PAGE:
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Nutrients 2018, 10(6), 756; https://doi.org/10.3390/nu10060756

Article
Food-Based Social Enterprises and Asylum Seekers: The Food Justice Truck
1
School of Health and Social Development, Faculty of Health, Deakin University, Geelong, VIC 3220, Australia
2
The Institute for Physical Activity and Nutrition (IPAN) and School of Exercise and Nutrition Sciences, Faculty of Health, Deakin University, Geelong, VIC 3220, Australia
*
Author to whom correspondence should be addressed.
Received: 8 May 2018 / Accepted: 11 June 2018 / Published: 12 June 2018

Abstract

:
People seeking asylum in high-income countries are vulnerable to food insecurity due to limited opportunities for social and economic participation. While charity organizations have long sought to provide food aid to those in need, the increasing number of people seeking this assistance requires alternatives. Using a case study approach, this research investigates The Food Justice Truck, which is a social enterprise designed to provide low cost, nutritious food to people seeking asylum with an aim to reduce the food insecurity burden. Twenty-seven people seeking asylum completed a structured interview (n = 15) or a semi-structured interview (n = 12). The majority of participants were female (n = 20) with an average age of 38.3 years (Standard Deviation (SD) 7.3; range 30–59) and over half were from Iran (n = 16, 59.2%) with most holding a temporary visa to stay in Australia (n = 15, 55.5%). Two key findings were identified including the fact that the FJT is at risk of creating and perpetuating a power imbalance. However, as a social setting, the FJT has the potential to promote and enable a social connection and create a positive experience. This research study adds valuable information to the literature by providing research on one alternative to traditional food aid. It was found that alternatives to traditional food aid may play a role in reducing the food security burden.
Keywords:
food security; social enterprise; asylum seeker; food aid; case study

1. Introduction

Responding to social issues through creative or innovative means provides new ways to tackle both new and old problems. The social enterprise model has emerged from the non-profit sector and is characterized by its use of business solutions to solve social problems. Social enterprises are typically underpinned by a clear social purpose that can be addressed through trade in which profits or surplus are reinvested to fulfill a specific mission [1,2]. This approach recognizes the shortcomings of social support provided through government and charity and the limitations of the market economy in meeting public need. Given that social entrepreneurs tie their activities to actions deemed to have the greatest positive social impact, there is greater pressure for social enterprise to play a role in addressing health inequities [3,4]. Internationally, the positive economic benefits derived through social enterprises have been encouraged by governments with strong support for social enterprise in the United Kingdom (UK), Europe, United States of America (USA), South Korea, Malaysia, and Hong Kong [1].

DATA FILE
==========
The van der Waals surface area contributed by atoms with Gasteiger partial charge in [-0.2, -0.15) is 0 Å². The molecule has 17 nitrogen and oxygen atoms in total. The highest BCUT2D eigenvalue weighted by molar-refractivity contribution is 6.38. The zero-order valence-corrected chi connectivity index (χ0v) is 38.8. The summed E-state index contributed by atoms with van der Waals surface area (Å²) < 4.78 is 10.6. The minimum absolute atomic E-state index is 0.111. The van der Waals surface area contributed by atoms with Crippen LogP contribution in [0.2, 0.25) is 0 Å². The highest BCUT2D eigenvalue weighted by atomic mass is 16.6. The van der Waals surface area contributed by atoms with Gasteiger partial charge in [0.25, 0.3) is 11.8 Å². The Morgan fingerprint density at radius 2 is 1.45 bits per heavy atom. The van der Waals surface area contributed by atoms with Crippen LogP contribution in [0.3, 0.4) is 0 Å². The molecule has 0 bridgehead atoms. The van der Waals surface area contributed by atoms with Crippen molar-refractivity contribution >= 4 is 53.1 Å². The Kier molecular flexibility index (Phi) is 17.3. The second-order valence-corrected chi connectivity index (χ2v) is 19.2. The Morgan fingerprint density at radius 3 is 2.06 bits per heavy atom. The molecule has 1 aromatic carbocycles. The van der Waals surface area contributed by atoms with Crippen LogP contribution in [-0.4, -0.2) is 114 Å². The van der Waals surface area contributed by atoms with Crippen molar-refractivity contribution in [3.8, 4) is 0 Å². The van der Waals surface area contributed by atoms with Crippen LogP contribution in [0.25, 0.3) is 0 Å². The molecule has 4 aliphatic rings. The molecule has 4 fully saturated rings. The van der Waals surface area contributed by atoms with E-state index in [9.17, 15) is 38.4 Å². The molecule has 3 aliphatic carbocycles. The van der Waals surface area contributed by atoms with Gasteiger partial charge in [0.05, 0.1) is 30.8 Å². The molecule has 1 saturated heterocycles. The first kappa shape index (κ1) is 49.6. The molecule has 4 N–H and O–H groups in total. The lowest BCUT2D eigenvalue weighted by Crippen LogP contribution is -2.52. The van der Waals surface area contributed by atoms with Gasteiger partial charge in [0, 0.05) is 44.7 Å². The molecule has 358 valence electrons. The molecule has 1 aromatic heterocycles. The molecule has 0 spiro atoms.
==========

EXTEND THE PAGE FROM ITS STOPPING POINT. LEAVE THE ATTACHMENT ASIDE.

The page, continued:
Compared with these countries, social enterprise is relatively new and remains rare in Australia [1], contributing to less than 3% of the Australian gross domestic product [5]. Recent research on Australian social enterprises found that systematic barriers coupled with the largely paternalistic structure of the Australian charitable sector were key in stifling growth [6]. However, social enterprises that do exist within Australia have been shown to have a positive impact on health and well-being for individuals as well as communities with a range of enterprises supporting people with substance use problems, Aboriginal and Torres Strait Islanders, people living with a disability, people seeking asylum, and individuals experiencing food insecurity [7].